9. Receive your day’s task via email
Imagine opening your system for the day and having an e-mail freshly delivered to your inbox that outlines the day’s event for you. It’s like having a to-do list sent to your inbox right before you begin your day!
This is probably one of my favorite features of Google Calendar. It almost makes you feel like you have a personal assistant checking with you in the morning!
How to receive a daily email with the schedule on Google Calendar
- Open Google Calendar and click on “settings” on the top right corner.
- Under “settings for my calendar” on the left side menu, select the calendar for which you want an email.
- Under “daily agenda,” select “Email.”
Google calendar tips for managing time better
10. Customize reminders to match the frequency of your tasks
This feature comes most handy when you start keeping track of tasks you have to do regularly. Whether it is a reminder to start preparing for the weekly reports or take a particular medication at a specific time, you can customize how often you hear from Google Calendar about a particular task.
How to customize the frequency of a Google calendar event/reminder/task
- Create an event.
- Right under the event name, click on ‘Reminder”.
- Choose the frequency you want for the event.
11. Restore deleted events
If you accidentally delete an event that you created/had edit access to, it’s not the end of the tunnel. You can restore an event deleted on Google Calendar almost instantly. Every event you delete goes into a ‘trash’ where it stays for 30 days before disappearing forever. Once you restore an event, it’ll go back to where it was. But remember that if you delete an event you don’t have edit access to, it only gets removed from your calendar.
How to restore a deleted event in Google Calendar
- Open Google Calendar.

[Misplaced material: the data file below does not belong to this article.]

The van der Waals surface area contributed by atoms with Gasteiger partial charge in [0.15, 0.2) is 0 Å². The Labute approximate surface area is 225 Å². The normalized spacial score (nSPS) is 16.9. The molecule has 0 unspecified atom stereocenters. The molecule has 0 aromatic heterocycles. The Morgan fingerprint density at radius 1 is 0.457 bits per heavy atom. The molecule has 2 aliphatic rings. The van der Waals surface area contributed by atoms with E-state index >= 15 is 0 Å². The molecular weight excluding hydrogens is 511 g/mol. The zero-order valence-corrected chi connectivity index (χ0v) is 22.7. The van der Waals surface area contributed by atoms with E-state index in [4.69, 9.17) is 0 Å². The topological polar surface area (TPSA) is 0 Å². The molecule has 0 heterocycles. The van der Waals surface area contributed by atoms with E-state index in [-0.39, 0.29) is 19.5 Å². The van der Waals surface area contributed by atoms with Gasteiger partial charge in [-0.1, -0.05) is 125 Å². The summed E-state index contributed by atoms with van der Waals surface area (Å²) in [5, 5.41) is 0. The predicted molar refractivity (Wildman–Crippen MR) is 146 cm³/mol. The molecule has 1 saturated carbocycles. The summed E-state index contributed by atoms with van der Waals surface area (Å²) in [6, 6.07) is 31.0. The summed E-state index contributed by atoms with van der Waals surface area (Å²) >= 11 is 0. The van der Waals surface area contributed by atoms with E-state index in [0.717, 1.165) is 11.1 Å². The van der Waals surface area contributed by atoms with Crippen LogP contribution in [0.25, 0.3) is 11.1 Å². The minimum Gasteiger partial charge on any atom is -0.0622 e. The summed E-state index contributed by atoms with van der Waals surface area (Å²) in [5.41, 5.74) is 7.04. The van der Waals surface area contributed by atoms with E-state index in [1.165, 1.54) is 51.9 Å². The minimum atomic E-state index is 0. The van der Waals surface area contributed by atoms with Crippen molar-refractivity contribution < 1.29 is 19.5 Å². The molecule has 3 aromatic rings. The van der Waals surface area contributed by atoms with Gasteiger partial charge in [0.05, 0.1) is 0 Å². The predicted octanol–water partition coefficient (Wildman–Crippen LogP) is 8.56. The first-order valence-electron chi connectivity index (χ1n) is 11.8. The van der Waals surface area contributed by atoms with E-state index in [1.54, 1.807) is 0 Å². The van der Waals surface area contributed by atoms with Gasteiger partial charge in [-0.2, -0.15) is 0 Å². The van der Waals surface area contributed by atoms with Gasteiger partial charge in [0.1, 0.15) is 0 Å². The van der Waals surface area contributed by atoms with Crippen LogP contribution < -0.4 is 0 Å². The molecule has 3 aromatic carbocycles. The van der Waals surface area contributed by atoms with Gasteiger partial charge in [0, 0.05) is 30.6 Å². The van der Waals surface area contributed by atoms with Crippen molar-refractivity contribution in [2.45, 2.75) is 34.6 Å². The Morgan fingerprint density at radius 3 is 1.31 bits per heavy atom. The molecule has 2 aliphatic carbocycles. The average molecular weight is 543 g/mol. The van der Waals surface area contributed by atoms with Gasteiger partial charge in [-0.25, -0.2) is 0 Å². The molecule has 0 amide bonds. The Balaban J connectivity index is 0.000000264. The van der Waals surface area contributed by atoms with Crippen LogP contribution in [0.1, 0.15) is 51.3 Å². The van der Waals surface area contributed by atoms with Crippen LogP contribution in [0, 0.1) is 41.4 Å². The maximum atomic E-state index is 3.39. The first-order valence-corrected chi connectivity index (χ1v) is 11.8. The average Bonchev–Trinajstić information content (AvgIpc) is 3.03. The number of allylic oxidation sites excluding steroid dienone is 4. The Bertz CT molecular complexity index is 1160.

- In the top right, click Settings > Trash. You find the events deleted from this calendar.
- To restore the event, next to the event, click Restore.
12. Speak to your phone to add new events, or ask your schedule
If you haven’t discovered the joy of speaking to your smartphone to get simple chores done, Google calendar is a fun place to start. When you have your hands occupied or simply feeling lazy, you could use your voice to tell google to create an event for you.
You could say, “Okay, Google, create a calendar event: brunch with mark Wednesday 1 pm at Pouri’s coffee shop”, and google calendar will create an event for you. Even better, you may be asked follow-up questions so that you can put all the essential data in the event fields.
You can even reschedule your events or ask Google assistant to tell you about your day’s schedule.
13. Drag and drop events
We know that the way things roll out in real life looks a little bit different than the religiously panned out schedules. When a Google calendar event gets rescheduled, you don’t have to worry about throwing your plan off track.
Instead of deleting and creating new events, simply drag the event from one date to another in the desired slot, and voila!
14. Use Google Calendar when offline
Even though most of our lives are connected to the internet 24/7, there are moments when you’re simply offline. Thanks to almighty Google, you can see your calendar even when you’re not connected to the internet.
Remember that this function works only when you have the Google Calendar app installed.
When you select ‘offline mode,’ you can view your schedules, make edits, or even respond to events. All updates that you make will sync to your calendar whenever you’re online next.
15. Use keyboard shortcuts
If you want to streamline your engagement with Google Calendar further, getting the hang of the keyboard shortcuts will make things easy. Here are a few shortcuts you can use when you’re on your Google Calendar next
How to turn on keyboard shortcuts for Google Calendar
- Open Google Calendar.
- In the top right corner, click Settings Settings.
- In the "Enable keyboard shortcuts" section, select Yes.
- At the bottom of the page, click Save.
16. Enable the world clock and time zones